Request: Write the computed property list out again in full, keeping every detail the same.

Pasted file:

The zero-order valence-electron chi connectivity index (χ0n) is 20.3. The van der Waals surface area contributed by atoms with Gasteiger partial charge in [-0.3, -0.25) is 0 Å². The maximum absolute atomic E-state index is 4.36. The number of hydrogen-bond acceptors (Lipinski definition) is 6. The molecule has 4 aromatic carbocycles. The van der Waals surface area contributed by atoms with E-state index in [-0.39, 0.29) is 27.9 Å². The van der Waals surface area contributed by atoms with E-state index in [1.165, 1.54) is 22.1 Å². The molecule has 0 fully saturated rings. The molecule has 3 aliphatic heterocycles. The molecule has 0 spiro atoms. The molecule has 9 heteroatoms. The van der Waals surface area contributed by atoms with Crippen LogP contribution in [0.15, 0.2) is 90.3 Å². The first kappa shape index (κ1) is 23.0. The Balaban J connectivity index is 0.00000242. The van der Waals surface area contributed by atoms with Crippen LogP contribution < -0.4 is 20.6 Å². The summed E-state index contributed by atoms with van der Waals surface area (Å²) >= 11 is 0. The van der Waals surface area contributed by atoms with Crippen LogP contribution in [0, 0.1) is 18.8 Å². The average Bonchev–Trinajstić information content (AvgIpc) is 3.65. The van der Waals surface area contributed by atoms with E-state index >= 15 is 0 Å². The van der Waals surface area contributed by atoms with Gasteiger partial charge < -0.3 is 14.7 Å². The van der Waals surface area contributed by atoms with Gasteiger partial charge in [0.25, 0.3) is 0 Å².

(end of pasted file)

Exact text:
The zero-order valence-electron chi connectivity index (χ0n) is 20.3. The van der Waals surface area contributed by atoms with Gasteiger partial charge in [-0.3, -0.25) is 0 Å². The maximum absolute atomic E-state index is 4.36. The number of hydrogen-bond acceptors (Lipinski definition) is 6. The molecule has 4 aromatic carbocycles. The van der Waals surface area contributed by atoms with E-state index in [-0.39, 0.29) is 27.9 Å². The van der Waals surface area contributed by atoms with E-state index in [1.165, 1.54) is 22.1 Å². The molecule has 0 fully saturated rings. The molecule has 3 aliphatic heterocycles. The molecule has 0 spiro atoms. The molecule has 9 heteroatoms. The van der Waals surface area contributed by atoms with Crippen LogP contribution in [0.15, 0.2) is 90.3 Å². The first kappa shape index (κ1) is 23.0. The Balaban J connectivity index is 0.00000242. The van der Waals surface area contributed by atoms with Crippen LogP contribution < -0.4 is 20.6 Å². The summed E-state index contributed by atoms with van der Waals surface area (Å²) >= 11 is 0. The van der Waals surface area contributed by atoms with Crippen LogP contribution in [0, 0.1) is 18.8 Å². The average Bonchev–Trinajstić information content (AvgIpc) is 3.65. The van der Waals surface area contributed by atoms with E-state index >= 15 is 0 Å². The van der Waals surface area contributed by atoms with Gasteiger partial charge < -0.3 is 14.7 Å². The van der Waals surface area contributed by atoms with Gasteiger partial charge in [0.25, 0.3) is 0 Å².